It seems as though every year something good happens to the Ottawa 67’s. A team known for assessing talent had brought in several rookies into its lineup for the 2001-2002 season.
From Newmarket of the Provincial Junior A Hockey League (where he had collected 83 points on 33 goals in 49 games), 17-year old sniper Corey Locke joined the lineup. A couple of 16-year-old hopefuls and 2001 draftees Mark Mancari and Layne Moodie have already become everyday contributors for the club.
However, the 67’s crossed their fingers when selecting a couple of Czech imports, Karol Sloboda and Jaroslav Sklenar, 62nd and 72nd overall, respectively, at the 2001 CHL import Draft.
There is no doubt that these two youngsters have tremendous talent — Sklenar was the Toronto Maple Leafs’ sixth round, 183rd overall pick in the 2001 NHL draft. However predicting the players’ adaptation to the Canadian language and society would have been next to impossible.
So far, the season has been a dream for Sloboda, the league’s plus-minus leader going into last Friday’s game versus the Oshawa Generals, and arguably the 67’s MVP in the first 16 games of the season. Meanwhile, Sklenar — seen by many as a prospect with better potential than Sloboda — returned to the Czech Republic with homesickness. Somewhat of a shock to many that predicted Jaroslav as this year’s version of the departed Vadim Sozinov.
Sloboda, meanwhile, has quietly become a mainstay on the Ottawa blueline, to say the least.
Backtracking to the Import Draft in June 2001, the 67’s had little informattion about their first-round selection. “There isn’t much I can say,” said the 67’s Coach and General Manager Brian Kilrea.
The only guarantee was that Sloboda was willing to report and looking forward to a season with the 67’s squad.
The 6-foot-1 defenseman with the Dukla Trencin of the Czech Republic last year, Karol had played 22 games with the pro team, compiling zeroes in goals, points and penalty minutes. Needless to say, Sloboda was getting limited playing time in his home country.
As early as the pre-season, though, Sloboda was drawing raves from the coach and his teammates.
“I’d have to say that his strength is his all-around game”, said the fellow blueliner Brendan Bell.
Sloboda’s on-ice partner, Bell mentioned that they have learned a lot by playing with each other.
“We have helped each other a lot over the course of the season”, said Bell.
Sloboda started the season on a tear, accumulating a spectacular plus-3 in the opening game of the season. Sloboda’s patience with the puck, consistency and hockey sense were key in Ottawa’s early seven-game unbeaten streak.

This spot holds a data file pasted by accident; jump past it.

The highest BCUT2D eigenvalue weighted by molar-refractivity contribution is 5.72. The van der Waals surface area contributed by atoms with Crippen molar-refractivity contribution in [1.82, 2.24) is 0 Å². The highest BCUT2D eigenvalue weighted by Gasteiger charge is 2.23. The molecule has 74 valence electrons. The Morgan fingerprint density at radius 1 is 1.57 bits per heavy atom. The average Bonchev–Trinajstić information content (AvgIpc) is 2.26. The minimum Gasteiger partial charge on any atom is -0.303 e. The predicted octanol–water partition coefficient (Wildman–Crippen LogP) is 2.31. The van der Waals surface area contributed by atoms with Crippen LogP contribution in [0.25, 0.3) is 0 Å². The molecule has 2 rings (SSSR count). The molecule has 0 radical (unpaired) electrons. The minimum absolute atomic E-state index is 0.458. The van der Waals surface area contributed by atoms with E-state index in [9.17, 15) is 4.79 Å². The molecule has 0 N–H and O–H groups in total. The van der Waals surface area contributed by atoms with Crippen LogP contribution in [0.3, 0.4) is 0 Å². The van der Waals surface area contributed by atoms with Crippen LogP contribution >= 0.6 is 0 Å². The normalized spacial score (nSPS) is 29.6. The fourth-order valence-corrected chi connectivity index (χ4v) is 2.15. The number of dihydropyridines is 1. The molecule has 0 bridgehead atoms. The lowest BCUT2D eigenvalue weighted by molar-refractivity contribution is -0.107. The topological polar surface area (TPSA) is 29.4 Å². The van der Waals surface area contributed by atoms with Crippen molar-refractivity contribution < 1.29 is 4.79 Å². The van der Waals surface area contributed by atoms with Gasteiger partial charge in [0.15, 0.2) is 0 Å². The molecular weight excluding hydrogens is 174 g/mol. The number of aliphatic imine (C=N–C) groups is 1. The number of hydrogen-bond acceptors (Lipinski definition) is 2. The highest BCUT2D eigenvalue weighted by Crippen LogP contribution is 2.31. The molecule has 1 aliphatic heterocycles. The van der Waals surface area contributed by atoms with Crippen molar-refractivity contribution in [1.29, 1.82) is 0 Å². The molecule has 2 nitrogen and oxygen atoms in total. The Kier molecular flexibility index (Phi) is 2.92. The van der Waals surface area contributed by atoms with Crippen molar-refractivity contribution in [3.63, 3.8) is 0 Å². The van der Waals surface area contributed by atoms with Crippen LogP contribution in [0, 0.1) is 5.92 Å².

“He works hard,” said Brian Kilrea, “he is an impact player because he is sound at both ends of the ice.”
Sloboda has admirable offensive skills to go along with his aggressive defensive style. He possesses a good long reach and distributes the puck effectively along the ice. Sloboda is not fancy in his approach; he avoids cross-ice passes and favors the simple plays.
Sloboda has demonstrated a low, hard shot from the point this year, which has resulted in three goals, including the game-winning marker in the October 19th game versus the Sarnia Sting. With only 1:08 remaining in the regulation of a 3-3 game, Sloboda won the game with a wrist shot upstairs.
“Thanks to Karol, the game went our way, because he works so hard,” said Kilrea after the game, “his all-around game is his strength.”
Kind words for a prospect who was considered a crapshoot pick at draft time. Generally, it is safe to say that aside from the top 30-40 players chosen at the Import Draft, the rest are not well known by North American scouts. And there are factors such as homesickness, language difficulties as well as the style of game. Not to mention the fact that oftentimes, the European teams don’t release the players, adding to the risk of selecting certain imports.
The factor that was a major incentive for the 67’s to select Sloboda was his willingness to play in North America. He was anxious to learn the English language and adapt to the new culture.
For Jaroslav Sklenar, the transition was too much to handle.
“(He) was homesick right off the start, and misses his family and he has a girlfriend at home,” said Kilrea, “so we decided that the best thing to do was to send him home”.
“Sklenar has had trouble with the language, but Karol has picked up on the league very well. It’s been a pleasant surprise to see him be an influence both on the ice and the dressing room. He’s gotten along with his teammates exceptionally well . . . I’ll tell you he plays better than the average rookie.”
“The transition (to the OHL) hasn’t been much of a problem. He played at a high level (in Czech Republic). He had to make adjustments to our way of living, but not to his game”.
Jake Dole covers the Ontario Hockey League and the 2002 NHL Entry Draft for Hockey’s Future, the No. 1 source for hockey prospect information on the web.